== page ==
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Carbon Capture, Utilization & Storage (CCUS)

Carbon Capture, Utilization & Storage (CCUS)

Locking up carbon: A deep dive into the evolving landscape of CCS

The Paris Agreement calls for halving current emissions by 2030 and achieving net-zero emissions by 2050 to maintain global warming at a sub-catastrophic level. Carbon capture and storage (CCS) plays a vital role in the decarbonization race, not only catching fresh emissions from hard-to-decarbonize industries but removing atmospheric CO2 through the likes of direct air capture (DAC) as well. CCS is transitioning from its traditional roots that spanned over half a century to a more contemporary industry, driven by falling capture costs, technology innovations and shifting regional hotspots. In this Insight, we take a deep dive into this evolving landscape. 

Key takeaways

  • CCS is set to expand, rapidly driven by falling capture costs: A downward trend in costs is beginning to emerge as the technology matures, with prices projected to fall as low as ~USD 45 per metric ton (MT) between 2025 and 2027. As a result, the global carbon capture capacity is estimated to increase 6x to 320.9 million MT (MMT) of CO2 per year by 2030, while global CO2 storage is estimated to increase by 9x to 420 MMT by 2030, balancing storage supply and demand from planned carbon capture capacity. North America is, and is anticipated to remain, the dominant power, while Europe is picking up pace as a new hotspot spurred on by supportive government incentives and policies.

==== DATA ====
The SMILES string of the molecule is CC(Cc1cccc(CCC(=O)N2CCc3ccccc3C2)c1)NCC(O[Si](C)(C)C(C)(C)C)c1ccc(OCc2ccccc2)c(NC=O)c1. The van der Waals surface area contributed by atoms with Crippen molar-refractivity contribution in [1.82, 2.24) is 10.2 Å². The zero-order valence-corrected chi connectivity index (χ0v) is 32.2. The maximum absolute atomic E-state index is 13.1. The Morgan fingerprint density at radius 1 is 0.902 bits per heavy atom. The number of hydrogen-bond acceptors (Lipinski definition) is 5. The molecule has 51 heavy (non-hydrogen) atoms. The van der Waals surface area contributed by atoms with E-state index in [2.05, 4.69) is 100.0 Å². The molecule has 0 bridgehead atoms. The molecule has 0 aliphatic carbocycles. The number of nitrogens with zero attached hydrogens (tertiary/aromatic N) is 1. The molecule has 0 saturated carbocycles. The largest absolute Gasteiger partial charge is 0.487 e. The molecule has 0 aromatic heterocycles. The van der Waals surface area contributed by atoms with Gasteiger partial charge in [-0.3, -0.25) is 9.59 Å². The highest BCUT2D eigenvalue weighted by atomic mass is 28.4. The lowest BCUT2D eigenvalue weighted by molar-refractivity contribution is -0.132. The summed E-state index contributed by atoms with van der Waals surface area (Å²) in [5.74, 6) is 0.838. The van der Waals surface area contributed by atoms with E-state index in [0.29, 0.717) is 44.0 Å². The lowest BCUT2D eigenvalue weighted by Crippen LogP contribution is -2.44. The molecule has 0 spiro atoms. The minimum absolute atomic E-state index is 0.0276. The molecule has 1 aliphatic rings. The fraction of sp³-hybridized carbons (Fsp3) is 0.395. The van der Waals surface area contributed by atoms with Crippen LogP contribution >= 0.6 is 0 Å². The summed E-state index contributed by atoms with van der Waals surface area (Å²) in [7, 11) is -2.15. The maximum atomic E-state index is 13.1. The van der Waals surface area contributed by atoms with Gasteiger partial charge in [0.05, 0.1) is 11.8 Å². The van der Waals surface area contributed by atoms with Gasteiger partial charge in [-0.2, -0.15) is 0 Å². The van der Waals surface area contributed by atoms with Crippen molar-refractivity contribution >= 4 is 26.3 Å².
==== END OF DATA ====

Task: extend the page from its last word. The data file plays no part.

• A new generation of CCS technologies led by DAC is also positively contributing to improving process efficiency: DAC startups Climeworks and Carbon Engineering have begun commercial operations. DAC has also been a hotspot for federal and VC funding. Modular DAC, electro-swing adsorption (ESA), direct ocean capture (DOC), and algae-based capture are creating some buzz. The transport and storage segments are testing new technologies to improve process efficiency.
  • However, the industry faces several hurdles: The current CCS pipeline is still less than half of what’s needed by 2030 (715 MMT) to be on track for net zero. The industry is also facing a significant funding gap, with McKinsey estimating USD 130 billion per year (2022–2050) to meet capacity requirements. There is also pressure for effective coordination along the CCS value chain, as the industry shifts to a “part-chain” model. Policy measures remain slow and inadequate, with even mature markets (the US and Europe) only just introducing CCS reforms.

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